Stock markets becoming increasingly networked due to high-frequency traders
During the last twenty years, the trading in stock markets has undergone significant changes. Researchers from the University of Turku and the University of Palermo have investigated the role of high-frequency traders in the markets.
Technological evolution and innovations both in the technology used by stock exchanges and the resources of the traders using their services have made faster trading possible. As a result, high-frequency trading in sub millisecond scale has increased.
However, not everyone has the opportunity to use high-frequency trading, and generally, the scales can be anything from microseconds to tens of thousands of seconds. The role of high-frequency traders has given rise to broad debate over the past years.
"On the one hand, people have argued that the presence of high-frequency traders makes the operation of the markets more efficient and lowers the trading expenses. On the other hand, there have been arguments that this type of trading increases the volatility of the markets, meaning strong fluctuation of prices, and makes them more prone to crashes," says University Research Fellow, Docent Jyrki Piilo from the University of Turku.
The researchers used data from the years 2004–2006, 2010–2011, and 2018. In the first decade of this millennium, the high-frequency trading was still limited while in the second decade it has become much more widely spread due to significant technological development.
"Using statistical analysis of data and the modern methods of network theory, the study allows us to see how the actions of the market members and their reactions to other members' actions has changed over the years," says Dr. Federico Musciotto from the University of Palermo.
A member of the market can trade for their own account or complete commissions for other traders on their request. The study also shows what kind of role the high-frequency traders have in this transformation.
"Based on the data, we have constructed the trading networks of market members, which allows us to detect in which pairs of market members there is a preference to trade with each other and for which pairs there is avoidance to trade with each other. In other words, the results show which type of market members have a preference to react for the order to buy or sell of other type of market member, and which type of market members avoid trading with each other," says Professor Rosario N. Mantegna from the University of Palermo.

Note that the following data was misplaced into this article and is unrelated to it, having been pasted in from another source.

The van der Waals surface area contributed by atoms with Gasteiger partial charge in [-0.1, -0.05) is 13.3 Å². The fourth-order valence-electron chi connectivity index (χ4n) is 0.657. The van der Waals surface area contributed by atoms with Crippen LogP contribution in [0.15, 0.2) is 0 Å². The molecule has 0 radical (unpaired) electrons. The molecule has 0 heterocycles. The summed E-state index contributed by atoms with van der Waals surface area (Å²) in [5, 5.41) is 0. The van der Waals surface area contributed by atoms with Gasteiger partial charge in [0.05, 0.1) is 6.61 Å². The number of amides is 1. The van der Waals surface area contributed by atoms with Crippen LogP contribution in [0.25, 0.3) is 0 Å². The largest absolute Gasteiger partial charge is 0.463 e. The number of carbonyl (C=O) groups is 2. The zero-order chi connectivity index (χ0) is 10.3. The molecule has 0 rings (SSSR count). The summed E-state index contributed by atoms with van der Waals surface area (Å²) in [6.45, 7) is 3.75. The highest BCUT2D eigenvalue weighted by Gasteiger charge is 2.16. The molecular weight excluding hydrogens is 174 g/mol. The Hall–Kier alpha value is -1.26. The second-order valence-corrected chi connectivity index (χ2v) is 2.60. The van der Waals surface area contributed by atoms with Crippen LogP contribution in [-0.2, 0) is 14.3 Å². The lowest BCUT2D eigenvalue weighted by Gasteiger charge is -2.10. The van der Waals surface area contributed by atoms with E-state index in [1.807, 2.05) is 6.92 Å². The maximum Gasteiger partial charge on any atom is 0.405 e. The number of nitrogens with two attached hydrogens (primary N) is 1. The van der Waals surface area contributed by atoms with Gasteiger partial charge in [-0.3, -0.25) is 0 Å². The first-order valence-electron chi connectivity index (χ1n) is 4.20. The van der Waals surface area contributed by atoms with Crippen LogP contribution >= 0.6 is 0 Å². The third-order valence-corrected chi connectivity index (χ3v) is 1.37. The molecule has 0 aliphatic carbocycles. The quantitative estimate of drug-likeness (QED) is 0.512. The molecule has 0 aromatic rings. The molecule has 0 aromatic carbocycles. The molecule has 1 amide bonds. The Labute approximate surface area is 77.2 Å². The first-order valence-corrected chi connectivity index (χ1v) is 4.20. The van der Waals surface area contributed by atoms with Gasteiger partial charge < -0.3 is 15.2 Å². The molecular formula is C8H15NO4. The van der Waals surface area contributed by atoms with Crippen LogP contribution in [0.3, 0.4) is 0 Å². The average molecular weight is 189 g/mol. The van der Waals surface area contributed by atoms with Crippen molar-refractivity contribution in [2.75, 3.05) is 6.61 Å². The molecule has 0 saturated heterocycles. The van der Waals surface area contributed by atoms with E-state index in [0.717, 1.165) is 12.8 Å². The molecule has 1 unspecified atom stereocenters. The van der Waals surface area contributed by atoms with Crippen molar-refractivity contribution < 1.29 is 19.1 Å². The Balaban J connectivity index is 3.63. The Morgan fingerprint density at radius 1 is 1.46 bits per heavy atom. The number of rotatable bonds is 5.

The central outcome of the study is that the markets have become significantly more networked as trading has become faster through technological development. The networked character has increased significantly over the years—even though the anonymity in the markets has also increased.
Over the years, there has been a clear increase in the preference for the high-frequency traders to trade with other types of traders. Instead, high-frequency traders avoid mutual trading between themselves, as do other types of traders also. In general, the increasing presence of high-frequency traders has led to the increased networked structure of the market where the strong preferential trading patterns between specific pairs of market members can last up to several months.
Made possible by their technological edge and fast trading compared to others, the high-frequency traders have the ability to perform strategic trading decisions not accessible to other market members or investors, and thereby significantly influence the liquidity of the markets.
The networked structure of the market and the competition among market members are not necessarily the optimal solutions for the best operation of the markets—the results emphasize the importance of the debate and further investigations of how we can ensure the fair and efficient operation of the markets, summarizes Mantegna.
More information: Federico Musciotto et al, High-frequency trading and networked markets, Proceedings of the National Academy of Sciences (2021). DOI: 10.1073/pnas.2015573118
Journal information: Proceedings of the National Academy of Sciences
Provided by University of Turku